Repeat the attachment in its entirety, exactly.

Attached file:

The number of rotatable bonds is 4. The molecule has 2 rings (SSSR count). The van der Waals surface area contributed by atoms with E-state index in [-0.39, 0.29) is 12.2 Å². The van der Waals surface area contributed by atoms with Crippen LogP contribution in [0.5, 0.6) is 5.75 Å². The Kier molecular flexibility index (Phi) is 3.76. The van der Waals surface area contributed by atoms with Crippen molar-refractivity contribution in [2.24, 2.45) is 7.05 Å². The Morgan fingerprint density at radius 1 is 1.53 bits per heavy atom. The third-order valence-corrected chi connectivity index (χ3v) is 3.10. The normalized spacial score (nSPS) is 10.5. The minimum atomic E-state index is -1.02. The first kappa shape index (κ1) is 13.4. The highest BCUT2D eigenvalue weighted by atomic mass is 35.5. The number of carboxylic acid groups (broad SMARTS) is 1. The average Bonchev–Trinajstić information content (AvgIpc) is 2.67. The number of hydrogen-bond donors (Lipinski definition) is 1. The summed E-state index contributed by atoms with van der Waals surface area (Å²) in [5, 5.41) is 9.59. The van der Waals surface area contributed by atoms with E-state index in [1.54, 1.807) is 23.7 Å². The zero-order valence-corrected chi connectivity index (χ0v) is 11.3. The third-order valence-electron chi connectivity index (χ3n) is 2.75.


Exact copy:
The number of rotatable bonds is 4. The molecule has 2 rings (SSSR count). The van der Waals surface area contributed by atoms with E-state index in [-0.39, 0.29) is 12.2 Å². The van der Waals surface area contributed by atoms with Crippen LogP contribution in [0.5, 0.6) is 5.75 Å². The Kier molecular flexibility index (Phi) is 3.76. The van der Waals surface area contributed by atoms with Crippen molar-refractivity contribution in [2.24, 2.45) is 7.05 Å². The Morgan fingerprint density at radius 1 is 1.53 bits per heavy atom. The third-order valence-corrected chi connectivity index (χ3v) is 3.10. The normalized spacial score (nSPS) is 10.5. The minimum atomic E-state index is -1.02. The first kappa shape index (κ1) is 13.4. The highest BCUT2D eigenvalue weighted by atomic mass is 35.5. The number of carboxylic acid groups (broad SMARTS) is 1. The average Bonchev–Trinajstić information content (AvgIpc) is 2.67. The number of hydrogen-bond donors (Lipinski definition) is 1. The summed E-state index contributed by atoms with van der Waals surface area (Å²) in [5, 5.41) is 9.59. The van der Waals surface area contributed by atoms with E-state index in [1.54, 1.807) is 23.7 Å². The zero-order valence-corrected chi connectivity index (χ0v) is 11.3. The third-order valence-electron chi connectivity index (χ3n) is 2.75.